What is a Social Enterprise? A conversation with Social Enterprise Alliance President and CEO Jim Schorr

By on August 21, 2015
jim schorr

Jim Schorr is President and CEO of the Social Enterprise Alliance. Previously, Schorr was Executive Director of Juma Ventures, one of the U.S.’s most successful and admired social enterprises, and taught coursework on social enterprise as an Adjunct Professor at Vanderbilt University and as a Senior Fellow at UC Berkeley’s Haas School of Business. As an MBA student at Northwestern University in 1993, Schorr helped launch Net Impact, and subsequently served as a board member and chair during Net Impact’s growth and global expansion in the 2000s. He currently serves on the steering committee of the Social Enterprise World Forum, and as Chair Emeritus at Net Impact and Social Enterprise Alliance, where he was a board member for 7 years before his appointment as CEO.

What is Social Enterprise?

We had a chance to speak with Jim Schorr via conference call last week and clear up some common misunderstandings about Social Enterprise. Many of us have heard the terms social entrepreneurship and social enterprise, but what does that actually mean? Jim Schorr was kind enough to sit down and help us figure out exactly what is, and what is not, a social enterprise or social entrepreneurship.

Here are a few points we learned from our conversation:

What is a Social Enterprise?: A Social Enterprise is actually a new type or format for an organization or business that merges the mission-driven goals of a traditional non-profit organization with the traditional enterprise approach of a business. It is essentially a hybrid organization. It can be considered part business and part non-profit.

The field of Social Enterprise is a new area of activity in the business sector that is meeting a need not currently being met in the traditional business, government or non-profit sectors. It is a distinctly different approach to social issues.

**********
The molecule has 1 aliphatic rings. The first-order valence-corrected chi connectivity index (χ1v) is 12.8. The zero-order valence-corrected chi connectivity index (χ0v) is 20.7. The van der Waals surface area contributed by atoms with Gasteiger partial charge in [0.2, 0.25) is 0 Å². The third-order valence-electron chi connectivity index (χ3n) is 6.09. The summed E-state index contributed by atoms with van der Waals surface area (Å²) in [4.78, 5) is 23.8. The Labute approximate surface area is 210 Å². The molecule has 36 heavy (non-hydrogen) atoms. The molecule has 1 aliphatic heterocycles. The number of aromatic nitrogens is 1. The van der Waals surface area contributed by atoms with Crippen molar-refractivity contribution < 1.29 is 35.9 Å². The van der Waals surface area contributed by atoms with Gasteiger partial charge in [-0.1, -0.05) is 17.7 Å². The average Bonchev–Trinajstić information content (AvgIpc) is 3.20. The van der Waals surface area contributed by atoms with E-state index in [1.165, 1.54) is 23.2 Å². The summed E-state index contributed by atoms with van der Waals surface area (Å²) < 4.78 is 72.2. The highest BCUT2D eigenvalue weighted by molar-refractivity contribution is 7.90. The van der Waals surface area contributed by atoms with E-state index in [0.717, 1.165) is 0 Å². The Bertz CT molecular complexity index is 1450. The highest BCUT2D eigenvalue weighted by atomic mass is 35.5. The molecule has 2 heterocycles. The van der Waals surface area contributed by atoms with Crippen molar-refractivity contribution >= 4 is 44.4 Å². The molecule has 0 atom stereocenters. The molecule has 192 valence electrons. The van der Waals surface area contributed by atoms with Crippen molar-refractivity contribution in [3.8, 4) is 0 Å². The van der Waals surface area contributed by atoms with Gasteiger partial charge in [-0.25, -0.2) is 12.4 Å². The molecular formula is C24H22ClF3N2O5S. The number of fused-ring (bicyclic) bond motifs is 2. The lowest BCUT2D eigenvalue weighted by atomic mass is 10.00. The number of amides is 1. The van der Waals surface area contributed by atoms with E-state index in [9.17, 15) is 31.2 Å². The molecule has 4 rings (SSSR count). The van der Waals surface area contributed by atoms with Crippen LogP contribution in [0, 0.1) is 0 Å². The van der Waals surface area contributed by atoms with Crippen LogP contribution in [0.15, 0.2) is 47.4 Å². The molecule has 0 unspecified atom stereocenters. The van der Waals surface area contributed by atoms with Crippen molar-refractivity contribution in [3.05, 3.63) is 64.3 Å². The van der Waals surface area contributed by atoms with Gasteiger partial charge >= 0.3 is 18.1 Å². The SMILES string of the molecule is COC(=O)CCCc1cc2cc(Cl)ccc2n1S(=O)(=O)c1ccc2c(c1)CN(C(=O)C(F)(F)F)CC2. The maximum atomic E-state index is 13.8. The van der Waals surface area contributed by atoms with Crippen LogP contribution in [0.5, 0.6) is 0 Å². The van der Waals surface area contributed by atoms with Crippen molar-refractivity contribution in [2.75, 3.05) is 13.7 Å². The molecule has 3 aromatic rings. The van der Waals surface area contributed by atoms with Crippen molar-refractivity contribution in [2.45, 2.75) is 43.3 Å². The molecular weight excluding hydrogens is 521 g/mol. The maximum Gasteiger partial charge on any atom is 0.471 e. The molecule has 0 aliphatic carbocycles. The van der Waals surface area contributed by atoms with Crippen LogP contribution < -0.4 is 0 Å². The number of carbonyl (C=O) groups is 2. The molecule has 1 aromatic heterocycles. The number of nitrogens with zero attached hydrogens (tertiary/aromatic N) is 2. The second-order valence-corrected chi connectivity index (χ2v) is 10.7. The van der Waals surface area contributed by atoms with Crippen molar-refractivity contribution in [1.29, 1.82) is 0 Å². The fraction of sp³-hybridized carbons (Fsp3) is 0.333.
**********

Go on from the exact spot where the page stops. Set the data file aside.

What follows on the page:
What is not a Social Enterprise: Social Enterprise is absolutely not a fundraising strategy for traditional non-profits, nor a marketing strategy for traditional businesses. It is also not just a division or another side of your marketing. A Social Enterprise is a hybrid business model that fulfills an un-filled need in society.

Some basic foundations of what makes up a Social Enterprise:

1. Social Enterprises use market-based strategies to address social or environmental needs.

2. The Social Mission of the organization is the main function of the business, whereas a traditional business’s main function is to create ROI (Return On Investment).

3.  A Social Enterprise will provide a tangible product or service and not be based primarily on philanthropy or charity like a traditional non-profit organization.

4. Social Enterprises will re-invest their profits, or a significant % of their profits to the organization’s core mission. Though there is no exact % that defines whether it is a social enterprise.

5. Social Ownership: The goal of the company is to drive the mission of the company,  whereas a traditional business is owned by a person, persons or stockholders and their mission is to create profits.

6. The social or environmental mission of a social enterprise is part of its “DNA” from the outset.

Jim provided much needed clarity on our own mission of helping to empower Social Entrepreneurs. We hope this has helped you gain clarity also. If you’d like to read up more on Jim, please visit the Social Enterprise Alliance website at http://www.se-alliance.org/staff

 

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